DEEP IMPACT, New Hypothesis Of The Tunguska Explosion
Space Daily, Novosibirsk, Sept 2, 2002
A geologist from Novosibirsk has set up a new hypothesis of the explosion in Podkamennaya Tunguska, which took place on June 30, 1908. It was not a meteorite that caused such extensive destructions and conflagration, but a fluid jet, which had shot up under high pressure from the interior of the Earth. The event which occurred almost a hundred years ago in Podkamennaya Tunguska has drawn scientists' attention again. What actually exploded at that time in the remote taiga, the power of explosion being equal to the 50-megaton H-bomb? The hypothesis that it was a meteorite or any other extraterrestrial object has not quite satisfied inquisitive minds, since too many puzzles remain unsolved. A geologist Vladimir Epifanov, Siberian Research Institute of Geology, Geophysics and Mineral, reported to the recent Conference "Degasification of the Earthe" (Moscow) that the reason for the explosion could have been a powerful fluid jet suddenly shot up from the depth of the planet.
Extensive carbohydrates accumulations exist in the area where the alleged 'Tunguska meteorite' fell down. Two abyssal breaks in this area split the sedimentary rock containing the gas-and-oil fields and gas-condensate fields sealed up by basalts on top, the basalts streamed from multiple fissures and volcanoes 200 million years ago. The epicentre of the explosion is located just above one of the ancient craters. The scientist assumes that the gases associated with the oil deposits, and methane produced in the depths of coal beds were accumulated under a thick cover of basalts and then they broke free one day. It seems that a moderate earthquake could have promoted the process. The gas kick started nine days prior to the major explosion, a narrow jet of gases rushed up southbound. The fluid jet from under the earth was accompanied by dust, and the wind carried the dust to the west. In the upper layers of atmosphere a layer of aerosols was formed. This layer charged with electricity could have produced the fatal 'sparkle'. It put on fire the top of the liquid jet, and the fire ball rushed towards the Earth. In the oxygen saturated layer of atmosphere the fire ball exploded, the blast wave stirred up the ground, and the gas discharge ceased.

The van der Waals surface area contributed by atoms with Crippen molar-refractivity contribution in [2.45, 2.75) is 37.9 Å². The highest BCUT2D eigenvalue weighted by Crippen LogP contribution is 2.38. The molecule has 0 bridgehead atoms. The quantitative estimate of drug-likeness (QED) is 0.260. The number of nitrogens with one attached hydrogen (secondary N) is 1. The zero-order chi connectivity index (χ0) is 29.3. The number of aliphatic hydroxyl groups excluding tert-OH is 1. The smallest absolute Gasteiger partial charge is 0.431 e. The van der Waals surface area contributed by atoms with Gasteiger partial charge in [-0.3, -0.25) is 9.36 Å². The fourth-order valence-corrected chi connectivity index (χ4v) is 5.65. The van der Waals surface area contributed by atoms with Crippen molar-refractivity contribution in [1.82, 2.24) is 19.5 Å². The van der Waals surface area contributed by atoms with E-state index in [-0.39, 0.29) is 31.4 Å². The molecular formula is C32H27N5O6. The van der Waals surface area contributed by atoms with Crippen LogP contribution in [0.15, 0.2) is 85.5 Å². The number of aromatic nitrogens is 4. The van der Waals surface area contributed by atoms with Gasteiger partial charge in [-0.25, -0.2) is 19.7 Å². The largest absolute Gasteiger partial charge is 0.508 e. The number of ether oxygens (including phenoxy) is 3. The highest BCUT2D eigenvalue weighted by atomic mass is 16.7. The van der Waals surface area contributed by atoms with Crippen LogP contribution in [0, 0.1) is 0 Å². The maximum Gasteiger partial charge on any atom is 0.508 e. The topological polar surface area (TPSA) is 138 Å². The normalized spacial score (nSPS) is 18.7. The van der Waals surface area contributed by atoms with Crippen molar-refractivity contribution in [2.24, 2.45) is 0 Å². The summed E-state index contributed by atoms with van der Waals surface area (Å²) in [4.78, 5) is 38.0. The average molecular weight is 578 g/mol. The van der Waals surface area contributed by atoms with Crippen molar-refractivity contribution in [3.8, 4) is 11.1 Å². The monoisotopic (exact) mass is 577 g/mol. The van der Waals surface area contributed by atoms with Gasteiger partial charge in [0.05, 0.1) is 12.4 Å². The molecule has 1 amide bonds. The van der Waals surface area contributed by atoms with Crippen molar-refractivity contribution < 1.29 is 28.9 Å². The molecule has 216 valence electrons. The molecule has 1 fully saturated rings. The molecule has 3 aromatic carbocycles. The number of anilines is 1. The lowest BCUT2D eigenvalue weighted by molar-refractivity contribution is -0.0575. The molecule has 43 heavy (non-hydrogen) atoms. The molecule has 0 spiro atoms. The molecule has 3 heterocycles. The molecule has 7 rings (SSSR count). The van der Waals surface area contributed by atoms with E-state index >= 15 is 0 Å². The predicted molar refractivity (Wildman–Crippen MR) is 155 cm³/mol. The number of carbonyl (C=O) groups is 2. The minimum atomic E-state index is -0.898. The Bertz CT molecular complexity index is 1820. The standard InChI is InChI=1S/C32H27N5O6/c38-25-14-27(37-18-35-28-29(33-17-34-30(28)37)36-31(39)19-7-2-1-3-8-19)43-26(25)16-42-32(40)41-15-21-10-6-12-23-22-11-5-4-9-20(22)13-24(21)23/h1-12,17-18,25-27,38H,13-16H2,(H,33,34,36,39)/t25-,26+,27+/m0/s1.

The conflagration was in full swing in the area of explosion, however the trees in the epicentre remained alive. An ice dome was probably formed around the place where from the gas discharged, similar to that as it gets formed in a refrigerator when the gas goes through a narrow opening and then gets into a large chamber. It is interesting to note that the local carbohydrates are rich in helium, which could have ensured the H-bomb effect. Vladimir Epifanov is perplexed by some circumstances of the Tunguska catastrophe, the extraterrestrial hypothesis being unable to account for them. For instance, not all the trees in the epicentre got burned. Judging by the strength of the blast wave, radiation burn, pine-tree mutations and other parameters, the event resembles the H-bomb explosion, except for high radiation. The motion path of the exploded body is such that it could hardly be a spaceship or a meteorite, the substance of which has never been found in the soil. All these facts have made the scientist think about an earthly nature of the explosion, particularly because such conjectures were made more than once by researchers in different years. Thus, in the middle of the 80s A.A. Rastegin, geologist from Novosibirsk, pointed out that the epicentre of the explosion was indeed located above a major gas accumulation.